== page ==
Warwick McKibbin
Doug McTaggart
Disagree5From the perspective of a strict maximisation of the utility of the recipient, giving cash is the solution. However, giving gifts on special occasions is as much about the utility of the gift giver, as it is about that of the recipient. Moreover, the nature of the gift can be seen to be part of a localised institutional framework, or as a signal of a deeper communication, or can embody some other joint meaning. Therefore, the value of the transaction is more than simply the utility gained by the recipient.
Menezes photo Flavio Menezes
James Morley
Disagree7Economists are (in)famous for disliking the dead-weight loss of Christmas, and it is a legitimate concern. But gift giving can also serve the useful social purpose of influencing preferences.
Margaret Nowak
NOWAK, Margaret
Disagree9The statement makes the assumption that efficiency in the messy world of human relationships can readily be reduced to a question of physical resource allocation and that to attain this efficient outcome the giver and receiver gain no psychic value from the acts of selecting and of receiving the selected gift.
Adrian Pagan
PAGAN, Adrian
John Piggot
John Quiggin
No opinion5

I don't feel a numerical ranking is appropriate, but I offer this comment:
The obvious problem with this claim is that exchanging cash is inefficient, especially when combined with the generally accepted norm that equals should give presents of equal value. Anyone who accepts the stated proposition should be in favour of cancelling Xmas and relying on the existing intra-family tax-transfer system.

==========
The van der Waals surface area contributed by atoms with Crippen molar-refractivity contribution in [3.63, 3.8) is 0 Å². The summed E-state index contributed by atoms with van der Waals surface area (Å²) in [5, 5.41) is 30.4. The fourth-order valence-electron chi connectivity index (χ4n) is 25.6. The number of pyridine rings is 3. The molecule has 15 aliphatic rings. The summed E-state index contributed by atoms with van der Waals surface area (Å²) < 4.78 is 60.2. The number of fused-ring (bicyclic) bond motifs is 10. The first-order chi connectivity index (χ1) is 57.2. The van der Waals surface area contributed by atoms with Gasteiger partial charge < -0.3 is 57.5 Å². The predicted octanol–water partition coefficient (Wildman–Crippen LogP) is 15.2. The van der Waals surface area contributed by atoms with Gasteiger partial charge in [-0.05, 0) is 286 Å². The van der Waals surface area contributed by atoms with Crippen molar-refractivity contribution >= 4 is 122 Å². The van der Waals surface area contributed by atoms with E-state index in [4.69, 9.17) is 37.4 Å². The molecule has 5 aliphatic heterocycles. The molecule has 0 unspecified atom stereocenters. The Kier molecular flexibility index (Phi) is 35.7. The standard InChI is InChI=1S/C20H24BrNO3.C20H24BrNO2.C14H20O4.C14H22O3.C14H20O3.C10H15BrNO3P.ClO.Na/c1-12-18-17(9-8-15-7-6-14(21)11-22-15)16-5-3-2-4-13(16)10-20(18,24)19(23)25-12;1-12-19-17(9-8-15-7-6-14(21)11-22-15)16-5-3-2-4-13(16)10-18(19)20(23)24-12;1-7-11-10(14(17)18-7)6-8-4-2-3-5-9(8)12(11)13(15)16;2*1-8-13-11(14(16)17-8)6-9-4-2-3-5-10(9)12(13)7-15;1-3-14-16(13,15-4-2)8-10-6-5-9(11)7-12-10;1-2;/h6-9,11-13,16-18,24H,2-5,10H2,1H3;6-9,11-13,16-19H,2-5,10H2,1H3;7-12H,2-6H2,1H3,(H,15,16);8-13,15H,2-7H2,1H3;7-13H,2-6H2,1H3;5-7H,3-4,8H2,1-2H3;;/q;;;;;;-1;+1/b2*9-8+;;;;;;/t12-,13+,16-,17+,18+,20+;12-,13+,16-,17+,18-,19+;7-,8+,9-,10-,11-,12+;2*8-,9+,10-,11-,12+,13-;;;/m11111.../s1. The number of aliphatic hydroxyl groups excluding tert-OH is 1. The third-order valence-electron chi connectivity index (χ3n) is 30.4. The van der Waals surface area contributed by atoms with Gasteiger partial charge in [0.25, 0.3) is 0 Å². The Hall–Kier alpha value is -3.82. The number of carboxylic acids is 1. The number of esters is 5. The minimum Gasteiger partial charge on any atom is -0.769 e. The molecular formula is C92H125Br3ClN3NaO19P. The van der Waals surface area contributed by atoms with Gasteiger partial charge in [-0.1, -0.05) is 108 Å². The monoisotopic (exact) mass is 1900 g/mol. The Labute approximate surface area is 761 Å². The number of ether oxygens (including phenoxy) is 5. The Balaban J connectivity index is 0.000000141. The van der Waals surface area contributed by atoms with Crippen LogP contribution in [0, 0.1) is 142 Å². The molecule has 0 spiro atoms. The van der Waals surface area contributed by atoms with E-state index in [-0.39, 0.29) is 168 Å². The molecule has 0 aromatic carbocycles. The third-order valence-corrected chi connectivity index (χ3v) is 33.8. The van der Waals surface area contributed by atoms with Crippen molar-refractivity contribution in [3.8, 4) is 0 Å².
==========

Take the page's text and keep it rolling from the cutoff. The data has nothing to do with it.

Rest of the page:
Rana Roy
ROY, Rana
Uncertain (neither agree nor disagree)1To respond in the festive spirit: I cannot admit a scenario in which a human agent is faced with such a choice at Christmas time and am therefore unable to answer the question. As every child knows, "we" do not give Christmas presents - Santa does. And it would, I think, be presumptuous of us to advise him. Rather, let us be grateful for what we receive. Merry Christmas to one and all!
Peter Sheehan
Jeffrey Sheen
SHEEN, Jeffrey
Disagree7Giving gifts is not simply about the receiver enjoying the gift. The act may also signal how much the giver is engaged with the receiver. By finding something the receiver would like indicates the giver's attentiveness. However some non-cash gifts can be spectacularly unsuccessful. Cash may be better if the giver has little idea about the receiver's preferences.

However some receivers may be offended at the impersonal nature of a cash gift. A voucher may be better received.

Further, gifting usually involves a reciprocal feature. With cash both given and received, the net payment becomes an issue. It would be zero in an equal relationship, and non-zero in an unequal one. Cash gifting can then become absurd.
Hugh Sibly
stepledon photo (2)Nigel Stapledon
John Tisdell
Joaquin Vespignani
Strongly agree10